By Keny Klewein
The other day I was talking with a friend about streamer fishing for trophy class trout.
Specifically we were debating what’s the best size streamer for catching trophy browns. My buddy confidently proclaimed the biggest of trout will eat a three inch streamer just as fast as they’ll eat a five or six inch fly. There’s no doubt that plenty of gargantuan trout have been caught on smaller streamers by fly anglers all over the world, so I didn’t argue with my buddy even though I didn’t agree 100% with him. That being said, I do think location and food source availability does have a lot to do with what size fly pattern you should be fishing if you’re after the biggest browns in your home waters when it comes to streamers.
Where I live and guide in North Georgia, big wild brown trout are few and far between. Of the thousands of miles of designated trout water in my area, only a handful of streams and rivers support the caliber of wild brown trout that truly turn heads. The large majority of big browns that are caught each year, usually don’t end up being wild brown trout, but instead hold overs that have been previously stocked by our DNR. Lucking up and landing a twenty plus inch wild brown trout here, is a rare feat that’s not easily accomplished, regardless of how high the skill level happens to be by the angler wetting a line. Our streams arent’ that fertile so biggest of trout are more times than not, forced to eat juvenile trout to maintain their size.
I’ve always told my clients that brown trout seem to carry an overwhelming wiseness to them, when you compare them to other species of trout. They seem to always hangout in places where it’s extremely difficult to present a fly, and they’re the first fish to go running for cover when they sense the slightest bit of danger around them. The other day guiding and enjoying my time on the water mentoring one of my favorite clients (Gary Rogers), we came as close as we could possibly get to landing a giant wild brown trout. We had chosen the right location, a small wild trout stream that’s known for holding good numbers of wild brown trout. A year prior, almost to the very day, Gary had landed a huge 26″ brown. We’ve never stopped talking about that rare catch, and both of us yearned to witness a catch like that again together. As we waded up to S-bend in the stream that held a perfect undercut bank, we focused as a team the best we could on the task at hand. Both of us knew without speaking out loud, that if there was going to be a big brown anywhere in this stream, it was going to be found right here in that bend. Gary waded into position and presented his nymph rig off the back of the shoal leading towards the S-bend, and a few seconds later, he set the hook on a trout. It was approximately a 12-inch wild rainbow, and as the rainbow tried vigorously to shake the hook loose at the end of Gary’s line, I saw a big brown jolt out from the undercut bank and take a swipe at his rainbow. It was easily 24 inches or better, and as quickly as that trophy brown showed itself, it disappeared out of sight.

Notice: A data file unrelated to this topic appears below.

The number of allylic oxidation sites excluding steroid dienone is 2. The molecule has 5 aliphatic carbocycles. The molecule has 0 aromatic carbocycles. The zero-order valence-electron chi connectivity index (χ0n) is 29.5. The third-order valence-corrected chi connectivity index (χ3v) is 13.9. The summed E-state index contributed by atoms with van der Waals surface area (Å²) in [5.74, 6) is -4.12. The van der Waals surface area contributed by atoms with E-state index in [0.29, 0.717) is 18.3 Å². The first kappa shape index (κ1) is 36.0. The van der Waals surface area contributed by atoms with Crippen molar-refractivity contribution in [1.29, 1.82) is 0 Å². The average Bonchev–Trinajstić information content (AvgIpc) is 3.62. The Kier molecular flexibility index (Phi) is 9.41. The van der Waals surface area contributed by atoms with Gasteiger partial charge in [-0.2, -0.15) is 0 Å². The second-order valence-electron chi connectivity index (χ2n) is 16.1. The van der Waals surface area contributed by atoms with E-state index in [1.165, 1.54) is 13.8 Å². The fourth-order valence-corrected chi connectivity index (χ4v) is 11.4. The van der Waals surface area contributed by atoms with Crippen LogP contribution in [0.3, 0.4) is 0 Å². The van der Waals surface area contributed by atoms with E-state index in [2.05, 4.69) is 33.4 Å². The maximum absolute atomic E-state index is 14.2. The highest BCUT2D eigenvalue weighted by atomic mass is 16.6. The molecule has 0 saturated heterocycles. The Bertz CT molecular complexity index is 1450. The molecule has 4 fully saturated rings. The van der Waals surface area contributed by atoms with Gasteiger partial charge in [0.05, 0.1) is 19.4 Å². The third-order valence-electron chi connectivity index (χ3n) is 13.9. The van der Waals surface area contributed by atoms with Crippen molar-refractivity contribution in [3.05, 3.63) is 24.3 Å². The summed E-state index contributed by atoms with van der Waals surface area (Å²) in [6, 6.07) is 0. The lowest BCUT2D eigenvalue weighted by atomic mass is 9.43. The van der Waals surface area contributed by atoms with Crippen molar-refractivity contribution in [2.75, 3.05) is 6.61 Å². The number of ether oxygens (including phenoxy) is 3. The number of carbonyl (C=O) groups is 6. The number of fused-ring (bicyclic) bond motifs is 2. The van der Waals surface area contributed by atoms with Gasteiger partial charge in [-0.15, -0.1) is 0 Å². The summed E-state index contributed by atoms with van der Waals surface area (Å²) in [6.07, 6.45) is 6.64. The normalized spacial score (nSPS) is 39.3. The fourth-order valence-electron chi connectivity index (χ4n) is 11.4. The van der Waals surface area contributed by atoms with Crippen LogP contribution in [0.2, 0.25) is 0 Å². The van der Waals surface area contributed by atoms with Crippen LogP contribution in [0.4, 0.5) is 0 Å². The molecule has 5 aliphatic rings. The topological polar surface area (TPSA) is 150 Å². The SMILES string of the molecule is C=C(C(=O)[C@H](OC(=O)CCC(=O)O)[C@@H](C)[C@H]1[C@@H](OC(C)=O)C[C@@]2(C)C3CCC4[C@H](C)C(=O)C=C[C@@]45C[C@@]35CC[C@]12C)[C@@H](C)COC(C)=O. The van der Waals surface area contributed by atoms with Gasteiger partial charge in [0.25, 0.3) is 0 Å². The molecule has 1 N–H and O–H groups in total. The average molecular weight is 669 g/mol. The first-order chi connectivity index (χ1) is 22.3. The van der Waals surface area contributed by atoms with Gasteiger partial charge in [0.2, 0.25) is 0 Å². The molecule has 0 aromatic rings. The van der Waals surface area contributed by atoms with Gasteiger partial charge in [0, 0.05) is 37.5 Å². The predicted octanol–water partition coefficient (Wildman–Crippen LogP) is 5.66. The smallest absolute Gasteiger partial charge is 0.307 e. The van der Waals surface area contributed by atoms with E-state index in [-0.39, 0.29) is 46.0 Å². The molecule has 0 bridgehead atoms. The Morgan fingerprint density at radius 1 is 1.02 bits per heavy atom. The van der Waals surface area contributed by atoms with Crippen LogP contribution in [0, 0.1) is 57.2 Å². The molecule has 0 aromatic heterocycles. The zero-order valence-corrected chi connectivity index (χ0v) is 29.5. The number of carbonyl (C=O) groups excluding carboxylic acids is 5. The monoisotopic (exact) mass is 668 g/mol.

Seeing this, I immediately snipped off his nymph rig and tied on a streamer pattern. Problem was, I didn’t have any of my big streamers with me, and that brown declined our three-inch offer, almost as though it was telling us, “Hey guys, this tiny streamer isn’t worth my time.” We eventually moved on after we struck out, but at the end of the day, I walked back to the truck in search of a streamer I might have on hand that would adequately represent a juvenile rainbow trout. Tucked away in one of my unused boxes I found a big baitfish streamer that I had previously used for bass and striper. With time running out, we hurried back to that S-Bend as fast as we could. I attached the six-inch streamer to some 1X tippet and told Gary to work it down the undercut bank. I told him, “I don’t give two craps if you lose this fly, just promise me to swim it tight to the bank.” Gary agreed and made the perfect cast, landing that six-inch streamer exactly where I wanted him to. A few strips later, the giant brown came out from the undercut bank and the streamer disappeared in its mouth. Problem was, the glare on the water and some slack in the fly line, kept Gary from seeing or feeling the eat. The hook barely stuck the fish and the streamer pulled loose. We didn’t land that giant brown trout, but it was so freaking cool to come back at the end of the day, after seeing that big brown, and then get it to eat our grossly big streamer on the first cast. Reeling in our lines and stowing our gear at the truck, Gary said, “I always wanted to know what big browns eat, and now I know Kent.” I chuckled and said, “Yep and now we know how to catch that brown. It’s only a matter of time my friend.”
The point of this post is to hopefully open your eyes to the feeding behavior of big brown trout and how important it can be to fish the correct size fly and pattern. If we know that big browns regularly eat other fish, it only makes sense that if we want to maximize our chances at catching them, our flies should clearly imitate what they’re eating. I don’t know about you, but from now on, I’m always going to be carrying an overly large streamer in my box that will imitate a juvenile trout. Hell, I may even start regularly fishing them on my small trout streams where I know big wild browns live. Yeah, I’m going to give up a lot of numbers and probably even get skunked on more than one occasion, but at least I do have confirmation that an overly big streamer could be the best tactic for targeting world-class browns, if that’s what I’m after. Give it a try if you’ve been searching for big browns on the East Coast and haven’t had any success.
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